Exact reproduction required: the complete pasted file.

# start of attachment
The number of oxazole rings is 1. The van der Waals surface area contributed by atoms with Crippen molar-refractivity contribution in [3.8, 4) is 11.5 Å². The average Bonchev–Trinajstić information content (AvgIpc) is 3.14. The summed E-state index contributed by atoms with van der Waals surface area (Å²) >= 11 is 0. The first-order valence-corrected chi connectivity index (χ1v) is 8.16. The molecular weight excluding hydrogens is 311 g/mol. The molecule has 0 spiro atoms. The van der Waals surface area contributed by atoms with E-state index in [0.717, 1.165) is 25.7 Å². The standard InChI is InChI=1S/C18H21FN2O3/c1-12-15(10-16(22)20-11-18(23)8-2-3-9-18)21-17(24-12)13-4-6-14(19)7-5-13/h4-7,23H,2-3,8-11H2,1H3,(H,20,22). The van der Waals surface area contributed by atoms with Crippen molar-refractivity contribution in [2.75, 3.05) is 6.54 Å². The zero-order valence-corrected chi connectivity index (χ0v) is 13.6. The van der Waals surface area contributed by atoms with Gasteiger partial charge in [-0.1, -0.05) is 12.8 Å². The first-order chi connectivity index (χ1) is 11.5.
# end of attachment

The number of oxazole rings is 1. The van der Waals surface area contributed by atoms with Crippen molar-refractivity contribution in [3.8, 4) is 11.5 Å². The average Bonchev–Trinajstić information content (AvgIpc) is 3.14. The summed E-state index contributed by atoms with van der Waals surface area (Å²) >= 11 is 0. The first-order valence-corrected chi connectivity index (χ1v) is 8.16. The molecular weight excluding hydrogens is 311 g/mol. The molecule has 0 spiro atoms. The van der Waals surface area contributed by atoms with E-state index in [0.717, 1.165) is 25.7 Å². The standard InChI is InChI=1S/C18H21FN2O3/c1-12-15(10-16(22)20-11-18(23)8-2-3-9-18)21-17(24-12)13-4-6-14(19)7-5-13/h4-7,23H,2-3,8-11H2,1H3,(H,20,22). The van der Waals surface area contributed by atoms with Crippen molar-refractivity contribution in [2.75, 3.05) is 6.54 Å². The zero-order valence-corrected chi connectivity index (χ0v) is 13.6. The van der Waals surface area contributed by atoms with Gasteiger partial charge in [-0.1, -0.05) is 12.8 Å². The first-order chi connectivity index (χ1) is 11.5.